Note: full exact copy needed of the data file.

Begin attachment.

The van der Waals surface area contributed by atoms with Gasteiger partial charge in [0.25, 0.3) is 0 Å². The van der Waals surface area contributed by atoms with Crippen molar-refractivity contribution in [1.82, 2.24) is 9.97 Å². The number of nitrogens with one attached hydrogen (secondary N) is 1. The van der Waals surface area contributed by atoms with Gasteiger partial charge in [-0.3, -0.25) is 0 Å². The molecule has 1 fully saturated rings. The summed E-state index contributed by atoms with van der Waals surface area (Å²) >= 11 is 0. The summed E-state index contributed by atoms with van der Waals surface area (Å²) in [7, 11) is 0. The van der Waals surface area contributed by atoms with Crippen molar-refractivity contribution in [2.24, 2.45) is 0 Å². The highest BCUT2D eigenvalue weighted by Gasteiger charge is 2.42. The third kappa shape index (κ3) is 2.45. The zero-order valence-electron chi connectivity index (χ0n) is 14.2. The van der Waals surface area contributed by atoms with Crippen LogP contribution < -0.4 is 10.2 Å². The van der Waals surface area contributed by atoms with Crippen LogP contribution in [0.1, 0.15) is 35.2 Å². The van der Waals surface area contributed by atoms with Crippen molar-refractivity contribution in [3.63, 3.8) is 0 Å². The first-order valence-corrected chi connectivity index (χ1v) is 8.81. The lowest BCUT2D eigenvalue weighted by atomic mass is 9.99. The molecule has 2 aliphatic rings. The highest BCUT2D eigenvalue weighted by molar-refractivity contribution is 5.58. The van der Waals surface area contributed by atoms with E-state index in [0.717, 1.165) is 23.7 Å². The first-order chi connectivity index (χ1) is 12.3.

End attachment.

The van der Waals surface area contributed by atoms with Gasteiger partial charge in [0.25, 0.3) is 0 Å². The van der Waals surface area contributed by atoms with Crippen molar-refractivity contribution in [1.82, 2.24) is 9.97 Å². The number of nitrogens with one attached hydrogen (secondary N) is 1. The van der Waals surface area contributed by atoms with Gasteiger partial charge in [-0.3, -0.25) is 0 Å². The molecule has 1 fully saturated rings. The summed E-state index contributed by atoms with van der Waals surface area (Å²) >= 11 is 0. The summed E-state index contributed by atoms with van der Waals surface area (Å²) in [7, 11) is 0. The van der Waals surface area contributed by atoms with Crippen molar-refractivity contribution in [2.24, 2.45) is 0 Å². The highest BCUT2D eigenvalue weighted by Gasteiger charge is 2.42. The third kappa shape index (κ3) is 2.45. The zero-order valence-electron chi connectivity index (χ0n) is 14.2. The van der Waals surface area contributed by atoms with Crippen LogP contribution < -0.4 is 10.2 Å². The van der Waals surface area contributed by atoms with Crippen LogP contribution in [0.1, 0.15) is 35.2 Å². The van der Waals surface area contributed by atoms with Crippen molar-refractivity contribution in [3.63, 3.8) is 0 Å². The first-order valence-corrected chi connectivity index (χ1v) is 8.81. The lowest BCUT2D eigenvalue weighted by atomic mass is 9.99. The molecule has 2 aliphatic rings. The highest BCUT2D eigenvalue weighted by molar-refractivity contribution is 5.58. The van der Waals surface area contributed by atoms with E-state index in [0.717, 1.165) is 23.7 Å². The first-order chi connectivity index (χ1) is 12.3.